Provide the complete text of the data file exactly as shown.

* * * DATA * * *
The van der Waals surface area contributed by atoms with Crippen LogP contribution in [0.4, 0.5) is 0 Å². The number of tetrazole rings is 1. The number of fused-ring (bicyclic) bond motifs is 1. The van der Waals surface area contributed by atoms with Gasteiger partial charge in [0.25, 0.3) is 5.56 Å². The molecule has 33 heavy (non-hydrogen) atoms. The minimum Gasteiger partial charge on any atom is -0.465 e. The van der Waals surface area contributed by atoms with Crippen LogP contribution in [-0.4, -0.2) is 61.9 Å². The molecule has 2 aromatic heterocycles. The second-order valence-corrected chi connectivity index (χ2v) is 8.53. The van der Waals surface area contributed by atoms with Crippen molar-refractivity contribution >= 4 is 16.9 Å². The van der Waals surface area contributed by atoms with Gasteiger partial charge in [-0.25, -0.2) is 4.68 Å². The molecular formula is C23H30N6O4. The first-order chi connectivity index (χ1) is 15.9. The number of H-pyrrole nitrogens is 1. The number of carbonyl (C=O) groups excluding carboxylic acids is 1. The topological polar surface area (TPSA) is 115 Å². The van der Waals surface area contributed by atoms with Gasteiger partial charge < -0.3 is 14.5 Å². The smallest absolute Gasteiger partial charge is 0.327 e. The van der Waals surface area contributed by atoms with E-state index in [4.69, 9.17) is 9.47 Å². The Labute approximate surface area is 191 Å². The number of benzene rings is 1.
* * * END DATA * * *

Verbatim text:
The van der Waals surface area contributed by atoms with Crippen LogP contribution in [0.4, 0.5) is 0 Å². The number of tetrazole rings is 1. The number of fused-ring (bicyclic) bond motifs is 1. The van der Waals surface area contributed by atoms with Gasteiger partial charge in [0.25, 0.3) is 5.56 Å². The molecule has 33 heavy (non-hydrogen) atoms. The minimum Gasteiger partial charge on any atom is -0.465 e. The van der Waals surface area contributed by atoms with Crippen LogP contribution in [-0.4, -0.2) is 61.9 Å². The molecule has 2 aromatic heterocycles. The second-order valence-corrected chi connectivity index (χ2v) is 8.53. The van der Waals surface area contributed by atoms with Crippen molar-refractivity contribution >= 4 is 16.9 Å². The van der Waals surface area contributed by atoms with Gasteiger partial charge in [-0.25, -0.2) is 4.68 Å². The molecular formula is C23H30N6O4. The first-order chi connectivity index (χ1) is 15.9. The number of H-pyrrole nitrogens is 1. The number of carbonyl (C=O) groups excluding carboxylic acids is 1. The topological polar surface area (TPSA) is 115 Å². The van der Waals surface area contributed by atoms with Gasteiger partial charge < -0.3 is 14.5 Å². The smallest absolute Gasteiger partial charge is 0.327 e. The van der Waals surface area contributed by atoms with E-state index in [4.69, 9.17) is 9.47 Å². The Labute approximate surface area is 191 Å². The number of benzene rings is 1.